There are more than a few movies that, in one way or another, are positive toward the gospel. Les Miserables is the story of a convicted prisoner whose life is transformed by the grace and mercy shown him by another man. The theme of grace and mercy runs throughout the story, making this a fine movie. The Green Mile is the story of a wrongly accused minority, John Coffey, who is able to heal infirmities by touch, by taking the disease into himself, suffering pain because of the disease, and later releasing the disease. In the end, not only does Coffee die in the place of the real killer, but the screenwriter informs us that the electric chair was never used again. This story intentionally parallels the gospel, as Jesus was a wrongly accused minority who heals us by taking our sin on his shoulders, dying in our place, and in dying defeating death. Braveheart is a movie in which the hero’s death became the loss that won Scotland’s freedom, just as Jesus’ death is the loss that wins our freedom.

A brief response: These movies parallel the gospel in significant ways, but of course the movies themselves are not the gospel.mobi online

Taking God to the Movies (3): Nine Elements of a Hollywood Storyline

Taking God to the Movies (3): Nine Elements of a Hollywood Storyline

Bruce Riley Ashford

This third installment of the “Taking God to the Movies” will include a brief look at the nine elements in nearly every Hollywood movie: theme, hero, hero’s goal, adversary, character flaw, apparent defeat, final confrontation, self-revelation, and resolution. Once the viewer can identify these nine elements, he or she is ready to begin analyzing the movie and responding to its storyline from a confessionally Christian viewpoint.

The first element is a movie’s theme. The theme is the author’s message, the ultimate point he makes. It is what the movie is ultimately about. For example, in the movie Braveheart, the theme is that some things are worth dying for, because in dying we might set others free. In The Incredibles, the main point is that the family must band together to fight the forces that would come against them. From Shrek, we learn that we should not be afraid of others who are different from us (even if they are green and have ears that look like small saucers). In Ocean’s 11 and Ocean’s 12, the theme, as best I can tell, is “crime is cool.” A movie doesn’t necessarily have one theme; it might have two or three or even more. One question we should ask is, “Is this a theme that resonates with what I believe to be true and good?”

The second element is the movie’s hero. The hero is the main character of the movie. In the Rocky films, the hero is Rocky Balboa (Sylvester Stallone). In The Lion King, Simba is the hero. In Christmas Vacation, the hero is Clark Griswold. The hero is the person the screenwriter and director want you to like, and they will use everything at their disposal to help you like the hero (script, lighting, sound, etc). This element of the movie is the rather easy to discern and very important to the movie’s story. One question is whether or not the hero is a character that should be admired. “Does the hero correct his character flaw? Is the virtuous? Does he stand for what is true and good?”

The third element is the hero’s goal. The hero’s goal is a strong desire with which he is obsessed, and which drives the story of the movie. The hero may want to win the love of a woman (Titanic), gain control of his own destiny (The Truman Show), free Scotland from the control of those bad English people (Braveheart), or to win the love of a man (Legally Blond). The screenwriter and directors are able to craft the story in such a way that we usually find ourselves pulling for the hero to achieve his goal. We should ask, “Is the hero’s goal an admirable one? Are there any ways in which it is wrong-headed?”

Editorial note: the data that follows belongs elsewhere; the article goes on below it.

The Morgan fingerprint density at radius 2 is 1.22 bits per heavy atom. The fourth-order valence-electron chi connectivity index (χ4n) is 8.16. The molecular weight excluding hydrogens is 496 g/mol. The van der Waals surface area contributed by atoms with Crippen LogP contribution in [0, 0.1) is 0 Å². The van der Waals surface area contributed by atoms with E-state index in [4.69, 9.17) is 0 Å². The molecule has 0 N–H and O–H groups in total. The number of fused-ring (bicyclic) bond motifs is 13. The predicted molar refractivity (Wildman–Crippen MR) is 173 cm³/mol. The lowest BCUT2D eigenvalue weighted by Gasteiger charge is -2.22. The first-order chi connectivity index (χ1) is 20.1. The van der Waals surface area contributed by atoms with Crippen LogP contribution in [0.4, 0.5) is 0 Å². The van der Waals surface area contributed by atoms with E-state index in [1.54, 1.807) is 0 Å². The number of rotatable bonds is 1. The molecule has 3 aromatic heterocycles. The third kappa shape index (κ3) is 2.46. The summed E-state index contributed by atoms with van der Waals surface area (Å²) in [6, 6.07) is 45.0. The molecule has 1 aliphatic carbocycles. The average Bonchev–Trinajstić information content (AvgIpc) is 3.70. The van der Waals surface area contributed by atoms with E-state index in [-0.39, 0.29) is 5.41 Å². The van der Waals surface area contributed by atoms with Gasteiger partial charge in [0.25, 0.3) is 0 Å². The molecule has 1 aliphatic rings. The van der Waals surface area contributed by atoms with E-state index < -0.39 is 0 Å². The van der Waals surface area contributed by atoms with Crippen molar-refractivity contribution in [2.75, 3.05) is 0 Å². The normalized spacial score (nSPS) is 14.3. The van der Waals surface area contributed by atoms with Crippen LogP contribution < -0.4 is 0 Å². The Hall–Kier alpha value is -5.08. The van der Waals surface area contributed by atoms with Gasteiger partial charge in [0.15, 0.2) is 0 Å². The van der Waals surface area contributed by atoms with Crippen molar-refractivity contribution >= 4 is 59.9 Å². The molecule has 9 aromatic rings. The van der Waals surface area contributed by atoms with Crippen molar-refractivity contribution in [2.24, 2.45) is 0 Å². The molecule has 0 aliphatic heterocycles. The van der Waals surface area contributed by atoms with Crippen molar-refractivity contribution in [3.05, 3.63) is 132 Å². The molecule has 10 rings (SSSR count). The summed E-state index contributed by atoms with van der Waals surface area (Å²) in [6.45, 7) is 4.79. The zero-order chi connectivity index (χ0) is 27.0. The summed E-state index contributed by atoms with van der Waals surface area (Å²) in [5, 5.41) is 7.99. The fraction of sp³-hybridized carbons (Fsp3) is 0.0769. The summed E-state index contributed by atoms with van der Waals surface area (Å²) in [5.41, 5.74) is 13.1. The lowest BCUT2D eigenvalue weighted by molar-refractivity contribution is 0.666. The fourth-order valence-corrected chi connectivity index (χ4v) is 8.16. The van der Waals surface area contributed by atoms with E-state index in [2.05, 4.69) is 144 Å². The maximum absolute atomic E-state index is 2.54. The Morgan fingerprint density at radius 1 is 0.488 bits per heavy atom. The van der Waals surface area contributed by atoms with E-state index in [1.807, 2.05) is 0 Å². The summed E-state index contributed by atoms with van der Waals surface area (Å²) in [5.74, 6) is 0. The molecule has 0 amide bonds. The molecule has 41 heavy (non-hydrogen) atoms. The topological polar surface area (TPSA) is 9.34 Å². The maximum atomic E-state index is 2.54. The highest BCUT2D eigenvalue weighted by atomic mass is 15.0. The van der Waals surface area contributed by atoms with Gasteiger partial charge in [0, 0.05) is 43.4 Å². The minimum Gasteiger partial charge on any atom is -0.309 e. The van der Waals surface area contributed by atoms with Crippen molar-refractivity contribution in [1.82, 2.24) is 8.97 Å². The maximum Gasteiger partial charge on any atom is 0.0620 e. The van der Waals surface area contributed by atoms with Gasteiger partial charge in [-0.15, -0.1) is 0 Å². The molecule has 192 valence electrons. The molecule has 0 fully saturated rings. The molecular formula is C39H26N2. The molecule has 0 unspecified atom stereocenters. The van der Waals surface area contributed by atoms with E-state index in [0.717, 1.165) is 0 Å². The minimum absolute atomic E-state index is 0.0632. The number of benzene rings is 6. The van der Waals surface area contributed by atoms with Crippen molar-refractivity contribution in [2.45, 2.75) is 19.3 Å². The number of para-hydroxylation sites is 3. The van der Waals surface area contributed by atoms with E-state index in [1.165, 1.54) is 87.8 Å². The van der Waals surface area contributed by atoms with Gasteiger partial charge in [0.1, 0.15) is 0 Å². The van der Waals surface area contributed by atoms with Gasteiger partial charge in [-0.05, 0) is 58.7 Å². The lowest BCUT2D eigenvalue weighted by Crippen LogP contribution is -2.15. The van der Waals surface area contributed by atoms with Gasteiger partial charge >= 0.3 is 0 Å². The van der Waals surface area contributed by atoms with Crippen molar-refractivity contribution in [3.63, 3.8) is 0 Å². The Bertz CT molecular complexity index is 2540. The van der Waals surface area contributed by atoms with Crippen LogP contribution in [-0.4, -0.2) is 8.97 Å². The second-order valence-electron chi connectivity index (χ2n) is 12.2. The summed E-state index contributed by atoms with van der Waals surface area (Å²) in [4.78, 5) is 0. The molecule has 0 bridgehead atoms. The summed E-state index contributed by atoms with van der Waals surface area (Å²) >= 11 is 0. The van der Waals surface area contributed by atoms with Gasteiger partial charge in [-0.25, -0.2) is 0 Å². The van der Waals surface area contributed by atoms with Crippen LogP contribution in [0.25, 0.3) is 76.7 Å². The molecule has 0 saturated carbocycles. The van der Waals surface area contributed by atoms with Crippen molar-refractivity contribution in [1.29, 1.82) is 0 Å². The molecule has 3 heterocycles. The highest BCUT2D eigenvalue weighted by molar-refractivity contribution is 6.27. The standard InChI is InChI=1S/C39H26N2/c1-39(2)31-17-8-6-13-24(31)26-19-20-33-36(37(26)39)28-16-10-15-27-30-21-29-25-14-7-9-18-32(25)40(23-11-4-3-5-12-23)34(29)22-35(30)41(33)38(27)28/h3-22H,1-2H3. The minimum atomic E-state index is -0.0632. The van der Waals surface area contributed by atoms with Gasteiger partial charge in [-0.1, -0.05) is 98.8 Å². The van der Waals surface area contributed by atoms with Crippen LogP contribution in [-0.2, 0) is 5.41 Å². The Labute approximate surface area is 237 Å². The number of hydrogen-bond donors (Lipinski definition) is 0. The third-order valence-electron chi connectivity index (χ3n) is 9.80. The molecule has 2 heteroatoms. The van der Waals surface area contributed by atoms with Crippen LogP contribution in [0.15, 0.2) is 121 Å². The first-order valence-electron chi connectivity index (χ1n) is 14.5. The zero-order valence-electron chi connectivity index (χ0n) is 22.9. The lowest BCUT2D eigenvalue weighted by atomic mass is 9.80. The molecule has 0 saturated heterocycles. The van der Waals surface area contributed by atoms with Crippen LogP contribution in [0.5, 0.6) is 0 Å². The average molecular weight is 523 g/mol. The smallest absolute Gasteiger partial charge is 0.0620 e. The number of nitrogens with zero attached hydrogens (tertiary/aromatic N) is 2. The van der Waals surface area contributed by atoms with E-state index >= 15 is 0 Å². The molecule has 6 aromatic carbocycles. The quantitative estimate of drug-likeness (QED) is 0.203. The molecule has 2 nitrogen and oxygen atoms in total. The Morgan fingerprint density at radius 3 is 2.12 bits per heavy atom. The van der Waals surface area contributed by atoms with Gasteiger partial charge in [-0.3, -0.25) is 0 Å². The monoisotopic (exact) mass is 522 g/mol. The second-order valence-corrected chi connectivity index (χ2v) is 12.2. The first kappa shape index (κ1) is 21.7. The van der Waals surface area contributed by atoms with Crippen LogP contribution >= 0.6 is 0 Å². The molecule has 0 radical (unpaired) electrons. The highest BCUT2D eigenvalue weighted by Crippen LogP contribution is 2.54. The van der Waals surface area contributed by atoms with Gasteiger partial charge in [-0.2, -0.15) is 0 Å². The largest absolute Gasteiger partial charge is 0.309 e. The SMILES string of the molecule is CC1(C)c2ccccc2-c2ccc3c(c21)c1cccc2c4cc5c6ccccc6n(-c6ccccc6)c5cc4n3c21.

The fourth element is the adversary. This character is the character in the movie who opposes the hero and tries to keep him from obtaining his goal. The adversary could be a person (Drago in Rocky IV), several persons (Dan Ackroyd, Rob Lowe, and Bo Derek in Tommy Boy), an animal (Ursula in The Little Mermaid), or a force of nature (the storm in The Perfect Storm) or even God (Christof in The Truman Show). The adversary usually is the person who the screenwriter and director want you to dislike. They will use visual effects (the adversary may wear black), audio effects (ominous music), and scripted lines to let you know who the adversary is and why you shouldn’t like him. This is a significant clue for the viewer as to whether or not he agrees with the theme. We should ask, “Is the adversary actually bad? Does the adversary represent someone or something which I would actually want to disagree with or pull against? Is the film calling something evil or bad which is actually evil or bad?”

The fifth element is the character flaw. Whereas the adversary is the external opponent of the hero, the character flaw is the internal opponent. The character flaw might be a wrong way of seeing the world, a wrong way of living, etc. If the character corrects his flaw, the movie is be a drama or a comedy. If the character does not correct his flaw, the movie is a tragedy or a comedy. In Braveheart, William Wallace’s flaw was his gullibility in trusting Robert de Bruce. We should ask, “Is the character’s flaw really a flaw? Does he rely on God’s grace to correct his flaw? Does he refuse to acknowledge the flaw?”

The sixth element is the apparent defeat. This scene usually occurs during the middle of the movie. The hero is being thwarted by his character flaw and adversary. He cannot achieve his goal, and it seems that all is lost. He may have a near-death experience or a time in which his life appears to be worthless. Often viewers are so caught up in the movie, and so committed to pulling for the hero, that they find themselves afraid, or very sad, or caught up in hair-curling suspense. Perhaps the plane is about to crash (Top Gun), the hero gives up because he will never fit in (Elf), the dad will never find his daughter (Taken), or the nerds will never win (Napoleon Dynamite). The apparent defeat is usually connected to the next element, the final confrontation.

The seventh element is the final confrontation. Usually, this comes toward the end of the apparent defeat, and is a scene in which the hero and adversary square off. Usually, the adversary explains his rationale for who he is and why he does what he does, and the hero does the same. This is an exercise in “worldviews in conflict.” The adversary’s rationale is the one that the screenwriter and director do not want us to accept. We should ask, “Is the screenwriter correct that I should oppose this adversary and his rationale?”

The eighth element is the hero’s self-revelation. This is a scene, often at the end of the movie, where the hero has an “aha moment.” In Braveheart, William Wallace is being tortured on the rack when his eyes focus on a crowd of Scots, and a small child in particular, and realizes that his death is for a worthy cause, that of setting the Scots free. We should ask, “Is this self-revelation a good one?”

The ninth element is the resolution. This is the “happily ever after” or “sadly ever after.” It shows the result of the hero’s decisions and actions.angry racing gamessmm smo